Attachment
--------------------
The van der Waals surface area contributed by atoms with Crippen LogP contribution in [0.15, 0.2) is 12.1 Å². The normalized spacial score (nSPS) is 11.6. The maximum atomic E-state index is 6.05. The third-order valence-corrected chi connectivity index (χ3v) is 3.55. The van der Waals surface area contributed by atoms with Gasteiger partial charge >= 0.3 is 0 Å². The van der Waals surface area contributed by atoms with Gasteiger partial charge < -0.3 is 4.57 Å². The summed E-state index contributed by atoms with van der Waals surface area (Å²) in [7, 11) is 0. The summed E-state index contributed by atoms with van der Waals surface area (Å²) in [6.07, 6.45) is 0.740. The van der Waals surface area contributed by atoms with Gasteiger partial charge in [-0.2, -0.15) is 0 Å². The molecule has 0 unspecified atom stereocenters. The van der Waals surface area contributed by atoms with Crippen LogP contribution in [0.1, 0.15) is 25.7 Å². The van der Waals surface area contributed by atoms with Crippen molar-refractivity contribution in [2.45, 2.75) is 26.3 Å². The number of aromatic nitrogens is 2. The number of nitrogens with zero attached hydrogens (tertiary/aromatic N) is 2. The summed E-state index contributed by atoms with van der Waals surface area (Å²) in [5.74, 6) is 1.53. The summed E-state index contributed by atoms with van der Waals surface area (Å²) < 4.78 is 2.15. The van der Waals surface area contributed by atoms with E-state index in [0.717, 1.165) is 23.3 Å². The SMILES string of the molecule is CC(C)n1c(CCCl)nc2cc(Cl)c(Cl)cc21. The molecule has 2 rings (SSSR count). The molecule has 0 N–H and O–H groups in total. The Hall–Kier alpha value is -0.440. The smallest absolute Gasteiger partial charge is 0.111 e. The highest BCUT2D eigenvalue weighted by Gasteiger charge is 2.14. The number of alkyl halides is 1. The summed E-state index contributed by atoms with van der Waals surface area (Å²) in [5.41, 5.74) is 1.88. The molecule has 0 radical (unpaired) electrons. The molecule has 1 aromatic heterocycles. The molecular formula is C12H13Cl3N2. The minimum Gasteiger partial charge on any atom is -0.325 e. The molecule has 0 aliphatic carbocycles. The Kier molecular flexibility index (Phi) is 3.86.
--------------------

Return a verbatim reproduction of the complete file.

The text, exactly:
The van der Waals surface area contributed by atoms with Crippen LogP contribution in [0.15, 0.2) is 12.1 Å². The normalized spacial score (nSPS) is 11.6. The maximum atomic E-state index is 6.05. The third-order valence-corrected chi connectivity index (χ3v) is 3.55. The van der Waals surface area contributed by atoms with Gasteiger partial charge >= 0.3 is 0 Å². The van der Waals surface area contributed by atoms with Gasteiger partial charge < -0.3 is 4.57 Å². The summed E-state index contributed by atoms with van der Waals surface area (Å²) in [7, 11) is 0. The summed E-state index contributed by atoms with van der Waals surface area (Å²) in [6.07, 6.45) is 0.740. The van der Waals surface area contributed by atoms with Gasteiger partial charge in [-0.2, -0.15) is 0 Å². The molecule has 0 unspecified atom stereocenters. The van der Waals surface area contributed by atoms with Crippen LogP contribution in [0.1, 0.15) is 25.7 Å². The van der Waals surface area contributed by atoms with Crippen molar-refractivity contribution in [2.45, 2.75) is 26.3 Å². The number of aromatic nitrogens is 2. The number of nitrogens with zero attached hydrogens (tertiary/aromatic N) is 2. The summed E-state index contributed by atoms with van der Waals surface area (Å²) in [5.74, 6) is 1.53. The summed E-state index contributed by atoms with van der Waals surface area (Å²) < 4.78 is 2.15. The van der Waals surface area contributed by atoms with E-state index in [0.717, 1.165) is 23.3 Å². The SMILES string of the molecule is CC(C)n1c(CCCl)nc2cc(Cl)c(Cl)cc21. The molecule has 2 rings (SSSR count). The molecule has 0 N–H and O–H groups in total. The Hall–Kier alpha value is -0.440. The smallest absolute Gasteiger partial charge is 0.111 e. The highest BCUT2D eigenvalue weighted by Gasteiger charge is 2.14. The number of alkyl halides is 1. The summed E-state index contributed by atoms with van der Waals surface area (Å²) in [5.41, 5.74) is 1.88. The molecule has 0 radical (unpaired) electrons. The molecule has 1 aromatic heterocycles. The molecular formula is C12H13Cl3N2. The minimum Gasteiger partial charge on any atom is -0.325 e. The molecule has 0 aliphatic carbocycles. The Kier molecular flexibility index (Phi) is 3.86.